The first NFL player to protest during the National Anthem was Colin Kaepernick. On August 14, 2016, the San Francisco 49ers — the NFL team that employed Kaepernick at the time — played the Houston Texans in a preseason game. Kaepernick sat on a team bench during the playing of the National Anthem. He did the same thing the following week during the 49ers preseason game against the Denver Broncos. He did the same thing once more in the 49ers next preseason game against the Green Bay Packers on August 26, 2016. This time, a few reporters noticed and asked him questions about it after the game.

This got the story going but it didn’t truly explode until three days later, on August 29, when then presidential candidate Donald Trump was asked about it in a KIRO radio interview by Dori Monson and responded by saying, “I have followed it and I think it’s personally not a good thing, I think it’s a terrible thing. And maybe he should find a country that works better for him, let him try. It won’t happen.” From that moment on, the story of the protests have become increasingly calcified as an “us vs. them” fight with, generally speaking, protesting NFL players and liberals on one side and the NFL commissioner, (most) NFL owners, President Trump, and conservatives on the other. In order to get the clearest possible picture of why, let’s go back to that brief period between August 26 and 29, 2016 after the protest had been noticed but before they had become a controversy.

The day after that August 26 preseason game, the New York Times and NFL.com each ran stories about Kaepernick’s protest. With the benefit of hindsight, they are noticeably balanced in their portrayal. According to Christine Hauser of the New York Times, Kaepernick’s protest was “a statement against racial oppression.” The NFL.com’s article on the same day by Steve Wyche attributed Kaepernick’s protest to, “what he deems are wrongdoings against African Americans and minorities in the United States.” Both stories carried a quote from Kaepernick’s post-game interview:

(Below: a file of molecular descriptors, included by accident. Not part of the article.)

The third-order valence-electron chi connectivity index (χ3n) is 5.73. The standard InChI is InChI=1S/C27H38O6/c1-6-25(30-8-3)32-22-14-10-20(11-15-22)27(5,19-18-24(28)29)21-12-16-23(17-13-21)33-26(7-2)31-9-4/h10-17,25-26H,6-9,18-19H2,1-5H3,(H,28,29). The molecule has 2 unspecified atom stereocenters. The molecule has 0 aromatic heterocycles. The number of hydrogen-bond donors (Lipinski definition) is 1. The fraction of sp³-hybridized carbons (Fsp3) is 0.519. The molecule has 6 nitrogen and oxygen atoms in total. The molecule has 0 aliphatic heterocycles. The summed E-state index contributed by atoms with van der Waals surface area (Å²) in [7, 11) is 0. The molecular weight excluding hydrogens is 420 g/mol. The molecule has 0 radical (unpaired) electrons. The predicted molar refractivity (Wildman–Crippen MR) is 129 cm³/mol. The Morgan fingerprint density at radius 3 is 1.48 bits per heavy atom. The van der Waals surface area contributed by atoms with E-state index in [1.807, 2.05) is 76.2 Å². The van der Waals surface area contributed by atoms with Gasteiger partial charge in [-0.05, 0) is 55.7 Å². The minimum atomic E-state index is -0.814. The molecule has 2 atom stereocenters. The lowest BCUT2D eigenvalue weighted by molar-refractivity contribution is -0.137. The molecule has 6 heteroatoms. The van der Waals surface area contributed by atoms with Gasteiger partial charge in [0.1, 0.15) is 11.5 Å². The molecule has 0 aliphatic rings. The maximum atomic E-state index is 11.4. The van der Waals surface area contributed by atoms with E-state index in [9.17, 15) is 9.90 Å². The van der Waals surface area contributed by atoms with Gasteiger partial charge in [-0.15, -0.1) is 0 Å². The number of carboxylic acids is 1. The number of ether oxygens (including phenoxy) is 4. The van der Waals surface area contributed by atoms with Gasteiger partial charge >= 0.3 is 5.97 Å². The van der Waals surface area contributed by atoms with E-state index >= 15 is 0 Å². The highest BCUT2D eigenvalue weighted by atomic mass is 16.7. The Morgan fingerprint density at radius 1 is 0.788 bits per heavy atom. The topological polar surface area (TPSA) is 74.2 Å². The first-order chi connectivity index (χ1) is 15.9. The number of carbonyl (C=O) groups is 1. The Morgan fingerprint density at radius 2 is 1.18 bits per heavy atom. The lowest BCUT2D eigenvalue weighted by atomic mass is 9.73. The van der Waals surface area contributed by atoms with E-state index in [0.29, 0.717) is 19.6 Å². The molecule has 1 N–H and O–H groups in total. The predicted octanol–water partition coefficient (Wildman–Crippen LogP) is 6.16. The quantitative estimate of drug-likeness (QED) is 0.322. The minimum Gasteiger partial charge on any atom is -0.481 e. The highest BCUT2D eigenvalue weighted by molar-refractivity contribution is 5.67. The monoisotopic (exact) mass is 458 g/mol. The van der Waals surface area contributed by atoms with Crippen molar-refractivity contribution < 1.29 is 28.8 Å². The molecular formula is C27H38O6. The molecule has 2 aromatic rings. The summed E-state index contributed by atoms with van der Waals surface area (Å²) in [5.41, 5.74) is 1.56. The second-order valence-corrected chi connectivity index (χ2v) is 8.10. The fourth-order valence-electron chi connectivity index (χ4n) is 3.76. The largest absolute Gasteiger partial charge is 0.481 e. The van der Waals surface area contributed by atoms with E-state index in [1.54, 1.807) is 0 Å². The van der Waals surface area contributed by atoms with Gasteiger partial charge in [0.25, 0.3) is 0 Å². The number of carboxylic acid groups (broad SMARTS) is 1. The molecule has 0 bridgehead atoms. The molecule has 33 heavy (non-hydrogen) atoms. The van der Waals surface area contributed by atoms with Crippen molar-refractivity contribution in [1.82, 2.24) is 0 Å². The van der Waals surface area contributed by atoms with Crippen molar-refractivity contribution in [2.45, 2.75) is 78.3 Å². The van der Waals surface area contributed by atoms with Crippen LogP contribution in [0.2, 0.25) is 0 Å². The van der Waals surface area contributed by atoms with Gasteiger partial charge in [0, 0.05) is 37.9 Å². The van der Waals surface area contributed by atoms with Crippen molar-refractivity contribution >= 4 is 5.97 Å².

“I am not going to stand up to show pride in a flag for a country that oppresses black people and people of color. To me, this is bigger than football and it would be selfish on my part to look the other way. There are bodies in the street and people getting paid leave and getting away with murder.”

Both the New York Times and NFL.com seem to have done a fair job of summarizing Kaepernick’s intent, although neither of them provide the specific context of police violence against people of color that is so obvviously present in Kaepernick’s last sentence. The following week, in the final preseason game the 49ers played that year, Kaepernick was joined in his protest by teammate Eric Reid. This time, both players knelt during the National Anthem instead of sitting. A year after this, Reid wrote an op-ed in the New York Times explaining his reasoning for joining Kaepernick. Reid wrote, “In early 2016, I began paying attention to reports about the incredible number of unarmed black people being killed by the police… A few weeks later, during preseason, my teammate Colin Kaepernick chose to sit on the bench during the national anthem to protest police brutality.”